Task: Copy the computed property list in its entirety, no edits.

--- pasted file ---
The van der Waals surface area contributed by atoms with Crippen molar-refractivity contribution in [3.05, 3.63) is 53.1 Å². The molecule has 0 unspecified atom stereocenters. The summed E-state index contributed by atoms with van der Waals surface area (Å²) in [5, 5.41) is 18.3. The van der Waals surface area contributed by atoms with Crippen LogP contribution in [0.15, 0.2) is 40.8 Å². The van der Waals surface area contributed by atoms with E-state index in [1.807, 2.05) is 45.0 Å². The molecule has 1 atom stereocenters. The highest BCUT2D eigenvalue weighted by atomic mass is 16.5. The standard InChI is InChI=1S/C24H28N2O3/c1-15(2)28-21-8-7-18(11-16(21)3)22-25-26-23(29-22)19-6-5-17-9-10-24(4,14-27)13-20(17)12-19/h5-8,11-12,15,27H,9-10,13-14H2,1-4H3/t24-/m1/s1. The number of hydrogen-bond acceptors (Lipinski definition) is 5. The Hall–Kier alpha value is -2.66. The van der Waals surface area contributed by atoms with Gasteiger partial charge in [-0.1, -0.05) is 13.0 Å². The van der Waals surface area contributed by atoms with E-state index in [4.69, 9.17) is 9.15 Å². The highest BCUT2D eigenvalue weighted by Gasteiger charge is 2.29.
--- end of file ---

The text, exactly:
The van der Waals surface area contributed by atoms with Crippen molar-refractivity contribution in [3.05, 3.63) is 53.1 Å². The molecule has 0 unspecified atom stereocenters. The summed E-state index contributed by atoms with van der Waals surface area (Å²) in [5, 5.41) is 18.3. The van der Waals surface area contributed by atoms with Crippen LogP contribution in [0.15, 0.2) is 40.8 Å². The van der Waals surface area contributed by atoms with E-state index in [1.807, 2.05) is 45.0 Å². The molecule has 1 atom stereocenters. The highest BCUT2D eigenvalue weighted by atomic mass is 16.5. The standard InChI is InChI=1S/C24H28N2O3/c1-15(2)28-21-8-7-18(11-16(21)3)22-25-26-23(29-22)19-6-5-17-9-10-24(4,14-27)13-20(17)12-19/h5-8,11-12,15,27H,9-10,13-14H2,1-4H3/t24-/m1/s1. The number of hydrogen-bond acceptors (Lipinski definition) is 5. The Hall–Kier alpha value is -2.66. The van der Waals surface area contributed by atoms with Gasteiger partial charge in [-0.1, -0.05) is 13.0 Å². The van der Waals surface area contributed by atoms with E-state index in [4.69, 9.17) is 9.15 Å². The highest BCUT2D eigenvalue weighted by Gasteiger charge is 2.29.